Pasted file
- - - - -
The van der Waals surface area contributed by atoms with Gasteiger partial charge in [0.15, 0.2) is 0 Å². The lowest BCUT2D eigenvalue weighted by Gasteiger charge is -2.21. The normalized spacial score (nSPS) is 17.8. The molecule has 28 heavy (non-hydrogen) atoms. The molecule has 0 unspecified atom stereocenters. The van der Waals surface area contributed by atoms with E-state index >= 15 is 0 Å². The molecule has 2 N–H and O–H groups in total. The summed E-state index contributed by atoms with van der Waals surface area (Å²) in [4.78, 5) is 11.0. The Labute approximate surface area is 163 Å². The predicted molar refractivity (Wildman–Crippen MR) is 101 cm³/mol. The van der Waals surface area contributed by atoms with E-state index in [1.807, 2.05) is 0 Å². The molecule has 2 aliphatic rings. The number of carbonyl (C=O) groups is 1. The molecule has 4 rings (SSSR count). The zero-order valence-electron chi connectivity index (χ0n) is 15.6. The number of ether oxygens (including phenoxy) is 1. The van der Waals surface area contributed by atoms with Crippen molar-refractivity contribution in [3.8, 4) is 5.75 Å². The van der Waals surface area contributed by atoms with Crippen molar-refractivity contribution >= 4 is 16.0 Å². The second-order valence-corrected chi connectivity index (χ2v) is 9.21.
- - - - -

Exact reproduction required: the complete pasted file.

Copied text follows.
The van der Waals surface area contributed by atoms with Gasteiger partial charge in [0.15, 0.2) is 0 Å². The lowest BCUT2D eigenvalue weighted by Gasteiger charge is -2.21. The normalized spacial score (nSPS) is 17.8. The molecule has 28 heavy (non-hydrogen) atoms. The molecule has 0 unspecified atom stereocenters. The van der Waals surface area contributed by atoms with E-state index >= 15 is 0 Å². The molecule has 2 N–H and O–H groups in total. The summed E-state index contributed by atoms with van der Waals surface area (Å²) in [4.78, 5) is 11.0. The Labute approximate surface area is 163 Å². The predicted molar refractivity (Wildman–Crippen MR) is 101 cm³/mol. The van der Waals surface area contributed by atoms with E-state index in [1.807, 2.05) is 0 Å². The molecule has 2 aliphatic rings. The number of carbonyl (C=O) groups is 1. The molecule has 4 rings (SSSR count). The zero-order valence-electron chi connectivity index (χ0n) is 15.6. The number of ether oxygens (including phenoxy) is 1. The van der Waals surface area contributed by atoms with Crippen molar-refractivity contribution in [3.8, 4) is 5.75 Å². The van der Waals surface area contributed by atoms with Crippen molar-refractivity contribution >= 4 is 16.0 Å². The second-order valence-corrected chi connectivity index (χ2v) is 9.21.